The Impact of Food Intolerances on Mental Health

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When imagining food allergies, most of us just think of a skin reaction when eating a specific food or in worst case scenarios anaphylactic shock and a visit to the emergency room or the use of an EpiPen

 

The connection between mental health and the foods we eat isn’t obvious. Yet research suggests that food intolerances and allergies may contribute to life-changing mental health problems. 

Food Intolerances: What Are They?

Food intolerances can happen with just about any kind of food. The human immune system views a certain food as a dangerous invader and sends out armies of antibodies to combat the intruder. IgG antibodies will interact with the food allergen and the resulting complexes can arrive anywhere in the body damaging tissue and creating inflammation.

 

Your body will attempt to free itself of these complexes, but if there are a lot, it will not be able to adequately fight them off. Reactions and illness can develop. You may experience bloating, joint inflammation and pain, itchy skin, headaches, acne, migraines, respiratory difficulties, and fatigue to name a few. 

How Are Food Intolerances Connected to Mental Health?

Research indicates a connection between disease and stress or inflammation. The possibility of developing inflammation because of food intolerances is high, and this will in turn affect both physical health and mental health. Our digestive tract produces 90% of the happiness hormone “serotonin”. If your stomach is unhappy, your brain will be as well and this means your mood will follow.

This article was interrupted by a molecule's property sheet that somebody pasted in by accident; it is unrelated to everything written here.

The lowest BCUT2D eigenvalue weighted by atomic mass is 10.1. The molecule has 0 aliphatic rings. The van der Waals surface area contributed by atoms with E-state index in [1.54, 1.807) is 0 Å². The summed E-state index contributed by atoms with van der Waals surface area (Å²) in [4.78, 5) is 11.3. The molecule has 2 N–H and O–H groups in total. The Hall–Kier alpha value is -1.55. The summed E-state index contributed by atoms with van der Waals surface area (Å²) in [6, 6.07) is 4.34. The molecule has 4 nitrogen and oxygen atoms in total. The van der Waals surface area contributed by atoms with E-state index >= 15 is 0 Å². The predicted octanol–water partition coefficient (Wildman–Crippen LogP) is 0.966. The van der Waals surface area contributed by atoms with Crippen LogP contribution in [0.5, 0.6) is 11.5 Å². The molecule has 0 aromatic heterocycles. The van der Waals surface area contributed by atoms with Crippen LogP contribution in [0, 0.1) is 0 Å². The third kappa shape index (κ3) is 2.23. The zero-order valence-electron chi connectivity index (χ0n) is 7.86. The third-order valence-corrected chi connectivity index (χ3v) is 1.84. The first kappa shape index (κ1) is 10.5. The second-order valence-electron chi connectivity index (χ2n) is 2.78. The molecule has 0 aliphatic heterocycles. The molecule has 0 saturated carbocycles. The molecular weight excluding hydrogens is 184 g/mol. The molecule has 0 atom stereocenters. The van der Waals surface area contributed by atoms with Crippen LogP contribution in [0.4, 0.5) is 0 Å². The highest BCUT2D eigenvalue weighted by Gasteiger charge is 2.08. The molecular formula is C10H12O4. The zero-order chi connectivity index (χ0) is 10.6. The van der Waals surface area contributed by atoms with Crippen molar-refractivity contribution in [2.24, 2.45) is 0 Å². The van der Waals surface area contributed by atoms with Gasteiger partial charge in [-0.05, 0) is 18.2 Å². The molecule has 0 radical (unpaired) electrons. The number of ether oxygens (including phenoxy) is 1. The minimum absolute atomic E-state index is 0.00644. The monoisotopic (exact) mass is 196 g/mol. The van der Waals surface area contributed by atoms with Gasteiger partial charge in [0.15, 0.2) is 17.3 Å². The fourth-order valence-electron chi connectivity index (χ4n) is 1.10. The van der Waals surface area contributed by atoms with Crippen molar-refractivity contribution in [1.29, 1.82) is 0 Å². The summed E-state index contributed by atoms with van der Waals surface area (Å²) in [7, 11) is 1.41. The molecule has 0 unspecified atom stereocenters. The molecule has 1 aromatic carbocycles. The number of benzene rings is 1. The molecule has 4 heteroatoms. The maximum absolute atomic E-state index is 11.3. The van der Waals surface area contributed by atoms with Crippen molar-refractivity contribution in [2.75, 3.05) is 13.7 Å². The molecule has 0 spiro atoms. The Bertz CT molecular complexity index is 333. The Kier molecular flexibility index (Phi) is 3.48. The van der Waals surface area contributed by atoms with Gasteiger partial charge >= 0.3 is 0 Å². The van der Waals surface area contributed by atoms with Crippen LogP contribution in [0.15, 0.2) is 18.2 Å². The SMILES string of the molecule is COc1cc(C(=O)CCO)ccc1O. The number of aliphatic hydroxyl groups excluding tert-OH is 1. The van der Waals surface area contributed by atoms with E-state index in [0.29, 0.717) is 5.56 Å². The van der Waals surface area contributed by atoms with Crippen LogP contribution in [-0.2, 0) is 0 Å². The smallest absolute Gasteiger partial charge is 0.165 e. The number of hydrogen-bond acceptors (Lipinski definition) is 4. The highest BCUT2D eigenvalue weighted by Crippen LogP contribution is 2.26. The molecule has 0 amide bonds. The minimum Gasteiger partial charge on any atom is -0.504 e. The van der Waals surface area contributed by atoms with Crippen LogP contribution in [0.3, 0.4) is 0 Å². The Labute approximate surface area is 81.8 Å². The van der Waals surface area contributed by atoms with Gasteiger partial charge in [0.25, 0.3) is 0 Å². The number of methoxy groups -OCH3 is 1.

Research has shown that food allergens can provoke anger, depression, nervousness, motivation loss, and mental blankness. Other reactions include insomnia, irritability, panic attacks, and even daytime drowsiness. Among the most common foods involved in mental reactions were cane sugar, eggs, milk, and wheat. 

The Psychological Toll

Most of the attention for food allergies has been concentrated on finding and administering treatments for the allergies or intolerances, while very few have considered the mental ramifications of living with them. Intolerances and allergies can negatively affect the quality of life for sufferers. People affected can suffer from anxiety, depression, and often in the case of young people, being bullied. The lives of sufferers as well as their families are disrupted to some degree. 

 

Parents of children diagnosed with food intolerances when still babies are anxious living in constant fear that a child will not remember an intolerance or allergy and eat something away from home that places their very survival at risk. 

 

If mom and dad are nervous, it’s probable that this anxiety will be passed on to the child as well. Food intolerances can be life-changing for a family, and often the mental anxiety can be more severe than a food allergy itself. 

 

Children have been known to sleep with EpiPens due to anxiety about food allergies. This type of anxiety will affect all aspects of a child’s existence, starting with daily meals, playtime, school grades, and everything in between. Allergists have likened this to living in a minefield because everywhere you go there is food, and food equals worry.